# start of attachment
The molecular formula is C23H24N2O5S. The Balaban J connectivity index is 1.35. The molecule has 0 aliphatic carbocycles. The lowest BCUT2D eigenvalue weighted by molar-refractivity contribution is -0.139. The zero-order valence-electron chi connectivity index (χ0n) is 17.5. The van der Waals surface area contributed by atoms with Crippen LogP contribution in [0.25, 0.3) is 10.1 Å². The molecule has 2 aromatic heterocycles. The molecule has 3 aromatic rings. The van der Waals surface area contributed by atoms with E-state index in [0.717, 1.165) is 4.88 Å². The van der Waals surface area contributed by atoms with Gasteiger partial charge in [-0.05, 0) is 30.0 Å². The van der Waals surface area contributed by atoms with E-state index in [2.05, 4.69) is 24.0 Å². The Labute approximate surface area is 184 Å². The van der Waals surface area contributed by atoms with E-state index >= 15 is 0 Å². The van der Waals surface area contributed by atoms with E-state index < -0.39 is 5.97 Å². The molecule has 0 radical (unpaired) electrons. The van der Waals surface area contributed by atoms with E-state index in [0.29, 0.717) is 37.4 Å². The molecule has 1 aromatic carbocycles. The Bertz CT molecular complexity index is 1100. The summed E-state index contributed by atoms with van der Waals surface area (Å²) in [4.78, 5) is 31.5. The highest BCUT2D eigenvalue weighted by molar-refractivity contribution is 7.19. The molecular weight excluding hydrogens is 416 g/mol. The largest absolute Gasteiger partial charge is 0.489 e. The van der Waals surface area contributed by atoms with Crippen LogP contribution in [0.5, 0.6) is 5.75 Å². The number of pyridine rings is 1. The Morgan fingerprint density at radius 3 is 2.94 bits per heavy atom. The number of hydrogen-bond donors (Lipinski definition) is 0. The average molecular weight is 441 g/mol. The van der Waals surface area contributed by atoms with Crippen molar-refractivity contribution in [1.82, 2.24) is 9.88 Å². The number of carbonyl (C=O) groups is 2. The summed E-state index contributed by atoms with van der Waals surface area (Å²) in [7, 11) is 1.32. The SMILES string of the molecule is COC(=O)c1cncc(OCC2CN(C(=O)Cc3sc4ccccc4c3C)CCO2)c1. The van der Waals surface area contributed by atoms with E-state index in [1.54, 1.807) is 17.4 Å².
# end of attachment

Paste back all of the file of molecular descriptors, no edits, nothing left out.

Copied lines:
The molecular formula is C23H24N2O5S. The Balaban J connectivity index is 1.35. The molecule has 0 aliphatic carbocycles. The lowest BCUT2D eigenvalue weighted by molar-refractivity contribution is -0.139. The zero-order valence-electron chi connectivity index (χ0n) is 17.5. The van der Waals surface area contributed by atoms with Crippen LogP contribution in [0.25, 0.3) is 10.1 Å². The molecule has 2 aromatic heterocycles. The molecule has 3 aromatic rings. The van der Waals surface area contributed by atoms with E-state index in [0.717, 1.165) is 4.88 Å². The van der Waals surface area contributed by atoms with Gasteiger partial charge in [-0.05, 0) is 30.0 Å². The van der Waals surface area contributed by atoms with E-state index in [2.05, 4.69) is 24.0 Å². The Labute approximate surface area is 184 Å². The van der Waals surface area contributed by atoms with E-state index >= 15 is 0 Å². The van der Waals surface area contributed by atoms with E-state index < -0.39 is 5.97 Å². The molecule has 0 radical (unpaired) electrons. The van der Waals surface area contributed by atoms with E-state index in [0.29, 0.717) is 37.4 Å². The molecule has 1 aromatic carbocycles. The Bertz CT molecular complexity index is 1100. The summed E-state index contributed by atoms with van der Waals surface area (Å²) in [4.78, 5) is 31.5. The highest BCUT2D eigenvalue weighted by molar-refractivity contribution is 7.19. The molecular weight excluding hydrogens is 416 g/mol. The largest absolute Gasteiger partial charge is 0.489 e. The van der Waals surface area contributed by atoms with Crippen LogP contribution in [0.5, 0.6) is 5.75 Å². The number of pyridine rings is 1. The Morgan fingerprint density at radius 3 is 2.94 bits per heavy atom. The number of hydrogen-bond donors (Lipinski definition) is 0. The average molecular weight is 441 g/mol. The van der Waals surface area contributed by atoms with Crippen molar-refractivity contribution in [1.82, 2.24) is 9.88 Å². The number of carbonyl (C=O) groups is 2. The summed E-state index contributed by atoms with van der Waals surface area (Å²) in [7, 11) is 1.32. The SMILES string of the molecule is COC(=O)c1cncc(OCC2CN(C(=O)Cc3sc4ccccc4c3C)CCO2)c1. The van der Waals surface area contributed by atoms with E-state index in [1.54, 1.807) is 17.4 Å².